practice h@cker tips: traffic reports

the practice h@cker brings you traffic tips

recently i went out to consult with a small, well established firm in dupage county about their web presence, blogs, etc. my client considered themselves to be “web savvy” (a slight miscalculation on their part). here is part of what we discussed [names removed to protect the innocent — mmh]:

me: when was the last time you really evaluated your site?
client: never. should i evaluate my website’s performance?
[after a pause] how would i evaluate that anyway?

me: examine traffic reports. look, you contacted an internet service provider (ISP) a few years ago when everyone else did, and got a website. it’s basically the same lame filler that hasn’t been updated since 2000 when it was already 10 years old. indications are that your site is being ignored at the same rate as the glossy brochures from which it was constructed, except that now you are paying up to $1,000 a month for “hosting.” what gives?
client: but my provider says it’s all i need. and i pay extra to be in a high-traffic part of the web.

me: is that a Findlaw or site, again? i forgot.
client: i have one of each.

me: how is the traffic?
client: i don’t really know.

me: oh that’s right. you don’t know how to check that.

for 90% of lawyers in dupage county this discussion is typical. basically we fall into one of 3 categories when it comes to websites (assuming we have one at all):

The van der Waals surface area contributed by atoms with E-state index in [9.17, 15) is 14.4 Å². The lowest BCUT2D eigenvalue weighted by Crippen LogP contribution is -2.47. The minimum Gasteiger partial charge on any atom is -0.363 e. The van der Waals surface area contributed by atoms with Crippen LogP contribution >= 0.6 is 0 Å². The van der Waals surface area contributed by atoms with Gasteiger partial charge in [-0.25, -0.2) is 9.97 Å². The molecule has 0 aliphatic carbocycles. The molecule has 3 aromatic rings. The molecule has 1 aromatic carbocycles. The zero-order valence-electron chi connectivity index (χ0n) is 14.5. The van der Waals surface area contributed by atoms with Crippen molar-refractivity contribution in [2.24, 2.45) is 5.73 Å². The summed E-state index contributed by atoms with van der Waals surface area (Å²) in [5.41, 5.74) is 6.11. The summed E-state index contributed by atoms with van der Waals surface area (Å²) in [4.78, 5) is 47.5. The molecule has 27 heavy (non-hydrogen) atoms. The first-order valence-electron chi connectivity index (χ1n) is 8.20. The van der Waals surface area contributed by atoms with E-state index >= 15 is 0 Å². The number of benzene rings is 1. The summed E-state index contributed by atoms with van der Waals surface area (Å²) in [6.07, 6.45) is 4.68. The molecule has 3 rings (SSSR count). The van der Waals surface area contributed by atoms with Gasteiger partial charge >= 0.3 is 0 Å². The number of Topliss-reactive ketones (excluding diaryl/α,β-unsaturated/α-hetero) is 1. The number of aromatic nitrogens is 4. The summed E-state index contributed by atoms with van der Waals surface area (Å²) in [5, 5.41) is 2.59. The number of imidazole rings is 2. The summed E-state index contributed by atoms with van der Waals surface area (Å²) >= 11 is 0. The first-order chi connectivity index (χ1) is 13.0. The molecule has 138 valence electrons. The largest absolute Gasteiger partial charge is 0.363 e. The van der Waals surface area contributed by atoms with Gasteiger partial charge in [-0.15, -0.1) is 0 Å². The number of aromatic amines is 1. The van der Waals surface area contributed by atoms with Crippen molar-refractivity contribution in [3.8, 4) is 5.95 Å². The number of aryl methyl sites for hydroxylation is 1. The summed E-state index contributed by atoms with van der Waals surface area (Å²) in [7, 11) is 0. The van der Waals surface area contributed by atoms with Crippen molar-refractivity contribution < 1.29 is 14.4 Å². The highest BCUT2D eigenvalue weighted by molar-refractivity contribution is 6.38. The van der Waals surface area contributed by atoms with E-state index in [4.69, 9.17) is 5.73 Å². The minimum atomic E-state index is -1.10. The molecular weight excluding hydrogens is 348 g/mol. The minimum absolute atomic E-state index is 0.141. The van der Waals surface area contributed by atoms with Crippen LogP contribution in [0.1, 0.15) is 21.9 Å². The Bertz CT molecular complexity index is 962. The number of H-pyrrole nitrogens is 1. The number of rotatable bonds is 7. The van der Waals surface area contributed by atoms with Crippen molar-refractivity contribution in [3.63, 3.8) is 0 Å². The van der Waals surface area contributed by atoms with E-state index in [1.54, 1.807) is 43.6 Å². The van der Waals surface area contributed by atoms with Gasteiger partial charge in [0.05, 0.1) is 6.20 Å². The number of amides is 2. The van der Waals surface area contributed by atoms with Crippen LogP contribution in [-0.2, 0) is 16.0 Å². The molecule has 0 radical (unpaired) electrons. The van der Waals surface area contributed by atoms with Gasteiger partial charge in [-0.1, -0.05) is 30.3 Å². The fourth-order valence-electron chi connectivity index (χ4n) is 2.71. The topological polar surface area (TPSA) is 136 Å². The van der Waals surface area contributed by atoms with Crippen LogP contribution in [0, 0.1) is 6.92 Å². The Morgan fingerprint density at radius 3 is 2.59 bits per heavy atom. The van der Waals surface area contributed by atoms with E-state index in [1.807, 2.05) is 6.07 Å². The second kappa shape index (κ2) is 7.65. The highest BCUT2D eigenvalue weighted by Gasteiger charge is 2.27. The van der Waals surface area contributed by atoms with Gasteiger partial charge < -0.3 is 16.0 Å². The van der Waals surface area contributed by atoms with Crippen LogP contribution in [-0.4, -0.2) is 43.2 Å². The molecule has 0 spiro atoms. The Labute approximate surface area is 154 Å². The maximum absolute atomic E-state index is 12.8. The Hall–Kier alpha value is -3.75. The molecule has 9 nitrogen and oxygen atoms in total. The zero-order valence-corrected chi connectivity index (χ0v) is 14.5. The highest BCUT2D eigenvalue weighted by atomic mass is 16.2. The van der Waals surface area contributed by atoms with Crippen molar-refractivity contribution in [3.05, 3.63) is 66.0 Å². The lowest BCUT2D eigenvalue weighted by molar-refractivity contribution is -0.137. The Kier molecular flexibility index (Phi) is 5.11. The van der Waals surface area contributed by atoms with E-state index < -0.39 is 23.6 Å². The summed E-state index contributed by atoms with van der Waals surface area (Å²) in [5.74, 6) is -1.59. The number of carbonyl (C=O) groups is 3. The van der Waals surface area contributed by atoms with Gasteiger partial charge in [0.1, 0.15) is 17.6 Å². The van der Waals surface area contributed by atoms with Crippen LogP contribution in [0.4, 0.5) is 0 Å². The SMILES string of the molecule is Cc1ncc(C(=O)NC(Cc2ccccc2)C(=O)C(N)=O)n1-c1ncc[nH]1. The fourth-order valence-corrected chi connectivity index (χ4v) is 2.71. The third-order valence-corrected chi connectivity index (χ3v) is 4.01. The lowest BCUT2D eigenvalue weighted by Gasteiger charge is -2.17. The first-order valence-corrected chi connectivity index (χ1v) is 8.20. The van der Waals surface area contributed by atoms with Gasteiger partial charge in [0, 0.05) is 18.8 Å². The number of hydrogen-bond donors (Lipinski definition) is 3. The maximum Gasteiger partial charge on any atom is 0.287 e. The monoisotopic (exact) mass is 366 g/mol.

• we signed up with providers that did all the work so we paid a high “retail” price (FindLaw and Lexis are good examples)
  • we could afford to pay a moderate amount but couldn’t afford (or didn’t want) the bells and whistles (Justia is a good example)
  • we took what we could find for free (early FindLaw sites were free, as are sites on Google and certain others)

whatever your choice, the question is no longer just what you put into your site, but what you get out of it; and you don’t know that answer until you’ve examined a traffic report. every isp provides one, although some are better than others; all of them offer a snapshot of activity on your site including the most active referring sources and sites. that segment of the analysis in particular is broken down into

  • top referrors
  • top keywords
  • referral tree
  • search engine referrals
  • errors and dead links

depending on the report, you should be able to find out exactly what someone was looking for when they found you: polish lawyer, personal injury attorney, tax jock, etc. whatever they were looking for, that is where you want to be. now that competition is a click away, the easiser you are to find the better. to go one better, be there before clients realize they need you by optimizing your findability (is that even a word?).

just so you know, i am no different. i once maintained both FindLaw (West) and (Lexis) sites at the same time! the monthly charges were more than the interest on the national debt. as for results; forget about it. worse yet, i assigned the job of updating our site to a loyal employee — only to have the project ignored for over a year before i found out. that’s when i vowed “never again” and began doing work like this for myself and others.

so here’s the deal: 2006 is coming to an end and there is no shortage of holiday gatherings at which to network. but believe it or not, face-to-face contact is not enough anymore. this holiday season we all have to begin taking the Internet a lot more seriously. the good news is that i can’t keep my opinions to myself in this area and have yet to charge for an opion (not a great skill set for a lawyer). so take every opportunity to get your questions answered, your problems solved, and to seek opinions, tips, and troubleshooting for free. heck, all my relatives do.

helping attorneys succeed, what a concept….

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